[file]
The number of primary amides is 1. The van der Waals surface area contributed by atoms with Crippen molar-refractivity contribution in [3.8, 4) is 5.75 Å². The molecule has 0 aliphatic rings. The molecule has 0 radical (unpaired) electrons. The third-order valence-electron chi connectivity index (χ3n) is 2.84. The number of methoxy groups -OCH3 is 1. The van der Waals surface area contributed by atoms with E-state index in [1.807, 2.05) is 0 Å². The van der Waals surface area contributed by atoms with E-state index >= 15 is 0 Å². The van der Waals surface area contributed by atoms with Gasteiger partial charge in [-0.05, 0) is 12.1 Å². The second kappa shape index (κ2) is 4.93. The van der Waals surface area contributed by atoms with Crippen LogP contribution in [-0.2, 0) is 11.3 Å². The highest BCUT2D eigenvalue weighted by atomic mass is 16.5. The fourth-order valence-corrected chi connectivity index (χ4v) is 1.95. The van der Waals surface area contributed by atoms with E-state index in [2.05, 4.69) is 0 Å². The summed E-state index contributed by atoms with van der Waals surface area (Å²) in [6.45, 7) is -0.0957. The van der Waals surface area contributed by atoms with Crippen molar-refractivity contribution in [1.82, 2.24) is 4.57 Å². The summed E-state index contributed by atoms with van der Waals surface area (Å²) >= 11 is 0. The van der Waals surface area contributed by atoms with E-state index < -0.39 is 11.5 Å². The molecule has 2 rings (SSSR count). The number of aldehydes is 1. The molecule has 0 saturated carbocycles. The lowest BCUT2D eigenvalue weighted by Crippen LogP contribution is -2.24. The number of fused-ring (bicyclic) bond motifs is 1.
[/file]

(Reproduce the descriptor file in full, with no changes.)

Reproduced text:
The number of primary amides is 1. The van der Waals surface area contributed by atoms with Crippen molar-refractivity contribution in [3.8, 4) is 5.75 Å². The molecule has 0 aliphatic rings. The molecule has 0 radical (unpaired) electrons. The third-order valence-electron chi connectivity index (χ3n) is 2.84. The number of methoxy groups -OCH3 is 1. The van der Waals surface area contributed by atoms with E-state index in [1.807, 2.05) is 0 Å². The van der Waals surface area contributed by atoms with E-state index >= 15 is 0 Å². The van der Waals surface area contributed by atoms with Gasteiger partial charge in [-0.05, 0) is 12.1 Å². The second kappa shape index (κ2) is 4.93. The van der Waals surface area contributed by atoms with Crippen LogP contribution in [-0.2, 0) is 11.3 Å². The highest BCUT2D eigenvalue weighted by atomic mass is 16.5. The fourth-order valence-corrected chi connectivity index (χ4v) is 1.95. The van der Waals surface area contributed by atoms with E-state index in [2.05, 4.69) is 0 Å². The summed E-state index contributed by atoms with van der Waals surface area (Å²) in [6.45, 7) is -0.0957. The van der Waals surface area contributed by atoms with Crippen molar-refractivity contribution in [1.82, 2.24) is 4.57 Å². The summed E-state index contributed by atoms with van der Waals surface area (Å²) >= 11 is 0. The van der Waals surface area contributed by atoms with E-state index < -0.39 is 11.5 Å². The molecule has 2 rings (SSSR count). The number of aldehydes is 1. The molecule has 0 saturated carbocycles. The lowest BCUT2D eigenvalue weighted by Crippen LogP contribution is -2.24. The number of fused-ring (bicyclic) bond motifs is 1.